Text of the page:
Info for Athletes With Groin Pain That May Be Sports Hernia
Sports Hernia: A Source of Groin Pain
Groin pain is a common complaint among athletes. 5-20% of all sports injuries to athletes involve groin pain. Groin pain is a challenging problem because of the long list of injuries in the groin that share similar symptoms. The athlete is often given the diagnosis of a groin strain, and is told to rest. While this may be sufficient some of the time, if the athlete’s groin pain doesn’t resolve in a reasonable period of time, the athlete may have a sports hernia.
The most intriguing cause of groin pain in athletes is athletic pubalgia — commonly referred to as sports hernia. First described as Gilmore’s Groin in 1980, then Sportsman’s Groin in 1992, sports hernia has evolved as a layman’s term. Sports hernia symptoms include groin pain along the low abdomen where the abdominal muscles connect with the pelvis and leg. Unlike a true hernia, there is no bulging. A sports hernia is a tear or weakness in these muscles.
Unlike most sports injuries that can be diagnosed easily, there are no diagnostic tests to detect a sports hernia. A misdiagnosis by a doctor unfamiliar with sports hernia symptoms can lead to chronic groin pain and unnecessary delay in returning to athletic competition. It is best diagnosed by a specialist familiar with sports hernia who treats athletes with groin pain on a regular basis. Do you have sports hernia? At the bottom of this page, we list sports hernia symptoms.
You are welcome to ask questions about sports hernia and receive an answer from an expert sports hernia surgeon, Dr. Jeffery Hoadley.
Sports Hernia Surgeon Jeffrey S. Hoadley
Doctor Hoadley consults as an expert in groin pain with the NFL Atlanta Falcons, NHL Atlanta Thrashers, University of Georgia Bulldogs, Georgia Tech Yellow Jackets and, most recently, the Atlanta Braves. Sports hernia surgery is one of Dr. Hoadley’s specialties. He has had the opportunity to treat professional, collegiate and recreational athletes from the Southeast. Dr. Jeffery Hoadley graduated as a Doctor of Medicine from the Emory University School of Medicine in Atlanta in 1989. Dr. Hoadley served his residency in general surgery at the Emory University Affiliated Hospital. Since 1995, Dr. Hoadley has served as a staff member at Saint Joseph’s Hospital and at the Northside Hospital in Atlanta. Dr. Hoadley has always enjoyed sport. He lettered in football and basketball in high school. He played rugby at Vanderbilt University and later, with the Atlanta Renegades RFC. Currently, he is a participant and level 1 certified trainer for CrossFit, a strength and conditioning program used by athletes worldwide.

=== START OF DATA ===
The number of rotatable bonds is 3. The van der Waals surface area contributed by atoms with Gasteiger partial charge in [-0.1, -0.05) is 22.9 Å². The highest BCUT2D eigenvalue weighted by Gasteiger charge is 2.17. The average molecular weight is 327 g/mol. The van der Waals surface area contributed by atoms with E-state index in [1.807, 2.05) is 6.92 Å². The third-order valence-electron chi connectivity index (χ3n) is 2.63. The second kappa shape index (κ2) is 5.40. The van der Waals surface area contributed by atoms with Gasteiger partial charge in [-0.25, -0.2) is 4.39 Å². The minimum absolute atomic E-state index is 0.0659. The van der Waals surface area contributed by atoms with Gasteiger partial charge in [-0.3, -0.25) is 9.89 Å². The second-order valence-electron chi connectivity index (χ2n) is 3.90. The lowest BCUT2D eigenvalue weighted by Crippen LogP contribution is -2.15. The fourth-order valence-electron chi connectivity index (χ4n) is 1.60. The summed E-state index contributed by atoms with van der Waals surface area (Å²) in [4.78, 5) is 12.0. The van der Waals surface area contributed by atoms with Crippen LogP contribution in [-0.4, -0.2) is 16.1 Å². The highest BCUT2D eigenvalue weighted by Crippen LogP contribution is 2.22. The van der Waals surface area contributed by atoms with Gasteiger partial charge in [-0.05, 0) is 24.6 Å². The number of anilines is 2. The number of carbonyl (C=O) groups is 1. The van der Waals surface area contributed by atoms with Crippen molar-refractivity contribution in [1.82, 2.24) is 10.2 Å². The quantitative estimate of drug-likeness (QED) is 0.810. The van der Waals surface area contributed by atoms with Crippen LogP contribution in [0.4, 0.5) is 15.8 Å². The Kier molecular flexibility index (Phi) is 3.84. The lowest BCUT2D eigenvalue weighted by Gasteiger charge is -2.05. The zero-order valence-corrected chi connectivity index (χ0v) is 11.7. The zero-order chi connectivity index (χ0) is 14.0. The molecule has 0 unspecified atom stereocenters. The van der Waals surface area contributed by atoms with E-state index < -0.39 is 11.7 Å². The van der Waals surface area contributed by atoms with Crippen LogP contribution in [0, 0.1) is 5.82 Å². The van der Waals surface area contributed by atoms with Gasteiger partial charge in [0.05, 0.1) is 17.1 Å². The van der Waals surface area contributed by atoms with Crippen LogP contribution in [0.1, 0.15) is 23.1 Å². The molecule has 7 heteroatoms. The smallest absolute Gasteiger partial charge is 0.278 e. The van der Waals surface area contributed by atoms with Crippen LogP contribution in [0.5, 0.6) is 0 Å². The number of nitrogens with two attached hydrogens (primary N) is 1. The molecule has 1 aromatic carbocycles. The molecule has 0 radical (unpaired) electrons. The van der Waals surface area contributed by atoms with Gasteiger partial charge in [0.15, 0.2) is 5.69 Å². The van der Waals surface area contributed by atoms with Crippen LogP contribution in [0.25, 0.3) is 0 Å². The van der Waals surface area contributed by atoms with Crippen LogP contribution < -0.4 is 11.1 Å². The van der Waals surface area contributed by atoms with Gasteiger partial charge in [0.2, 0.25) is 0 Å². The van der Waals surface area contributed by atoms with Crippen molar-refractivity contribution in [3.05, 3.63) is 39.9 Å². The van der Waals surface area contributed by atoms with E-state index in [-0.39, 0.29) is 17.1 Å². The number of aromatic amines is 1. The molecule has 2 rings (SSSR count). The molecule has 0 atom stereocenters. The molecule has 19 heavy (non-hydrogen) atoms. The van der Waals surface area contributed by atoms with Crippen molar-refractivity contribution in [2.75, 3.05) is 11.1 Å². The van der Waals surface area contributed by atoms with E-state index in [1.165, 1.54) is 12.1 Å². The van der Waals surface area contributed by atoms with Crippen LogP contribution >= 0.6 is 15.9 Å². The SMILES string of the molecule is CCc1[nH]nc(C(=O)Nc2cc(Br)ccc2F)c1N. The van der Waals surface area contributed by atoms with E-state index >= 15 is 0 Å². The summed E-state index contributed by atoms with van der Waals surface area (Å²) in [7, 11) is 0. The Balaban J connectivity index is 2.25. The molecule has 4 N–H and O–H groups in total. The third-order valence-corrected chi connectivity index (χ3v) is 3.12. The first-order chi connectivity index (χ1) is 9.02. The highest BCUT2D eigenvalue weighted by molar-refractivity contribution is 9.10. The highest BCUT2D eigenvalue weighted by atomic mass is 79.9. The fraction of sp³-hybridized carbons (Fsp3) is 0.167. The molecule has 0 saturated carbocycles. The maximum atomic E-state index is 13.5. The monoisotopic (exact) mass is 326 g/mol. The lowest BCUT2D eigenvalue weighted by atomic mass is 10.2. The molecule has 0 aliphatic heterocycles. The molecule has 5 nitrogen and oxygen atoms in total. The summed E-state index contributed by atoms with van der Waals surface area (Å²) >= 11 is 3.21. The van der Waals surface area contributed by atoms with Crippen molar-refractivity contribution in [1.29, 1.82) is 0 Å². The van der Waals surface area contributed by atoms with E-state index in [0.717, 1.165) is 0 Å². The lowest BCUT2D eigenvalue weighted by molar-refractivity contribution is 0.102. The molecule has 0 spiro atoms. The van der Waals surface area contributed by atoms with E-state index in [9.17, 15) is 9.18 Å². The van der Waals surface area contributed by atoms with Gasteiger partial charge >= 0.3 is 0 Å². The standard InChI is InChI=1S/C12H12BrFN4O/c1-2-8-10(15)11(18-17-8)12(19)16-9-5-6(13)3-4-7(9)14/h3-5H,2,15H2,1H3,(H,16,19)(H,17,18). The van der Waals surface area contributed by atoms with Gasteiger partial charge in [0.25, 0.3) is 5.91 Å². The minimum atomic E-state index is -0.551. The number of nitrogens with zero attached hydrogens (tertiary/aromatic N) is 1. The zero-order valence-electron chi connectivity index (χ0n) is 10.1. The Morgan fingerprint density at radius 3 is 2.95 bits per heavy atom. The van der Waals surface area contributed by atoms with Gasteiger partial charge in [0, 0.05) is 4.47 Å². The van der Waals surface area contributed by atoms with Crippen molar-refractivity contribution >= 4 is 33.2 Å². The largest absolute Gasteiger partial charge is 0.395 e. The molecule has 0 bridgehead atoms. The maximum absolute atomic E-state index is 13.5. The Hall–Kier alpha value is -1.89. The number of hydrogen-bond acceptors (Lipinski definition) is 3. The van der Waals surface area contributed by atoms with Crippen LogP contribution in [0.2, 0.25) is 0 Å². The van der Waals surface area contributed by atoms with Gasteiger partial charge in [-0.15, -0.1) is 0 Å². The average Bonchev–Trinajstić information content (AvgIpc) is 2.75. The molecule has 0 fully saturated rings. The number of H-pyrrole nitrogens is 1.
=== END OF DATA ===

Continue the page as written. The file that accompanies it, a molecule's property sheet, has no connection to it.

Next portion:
Ask the Doctor about Groin Pain
Dr. Hoadley answers your questions
about sports hernia and groin pain.
Listen to Dr. Hoadley Explain Sports Hernia to Sportcaster Dan Patrick
- What were you doing when you were injured? Sports hernias usually occur during aggressive turning and twisting while playing sports like football, hockey, soccer, tennis, track or running.
- Sports hernia results in sudden groin pain in the low abdomen and upper inner leg.
- The groin pain improves with rest and anti-inflammatory medications like ibuprofen, but often recurs when you resume playing your sport.
- Often the leg pain resolves but the athlete is left with persistent discomfort in the low abdominal muscles at the pelvis.
- Sports hernia occurs in women and men. In men the pain can sometimes cause the testicles to ache.
Diagnosing sports hernia can be difficult unless the doctor has a wealth of experience treating athletes who have groin pain. Sports hernia is the most unique and misunderstood cause of groin pain, and not all doctors recognize sports hernia symptoms. For this reason, experience counts.
How does a specialist like Doctor Hoadley determine if your groin pain is a result of sports hernia? You can read in depth about how sports hernia is diagnosed but here’s a brief summary:
- An in depth discussion about how the sports injury occurred. Sports hernia has a unique mechanism of injury.
- Physical exam focusing on the groin area, upper leg, and lower abdomen.
- Ordering appropriate x-ray studies to rule out causes of groin pain other than sports hernia.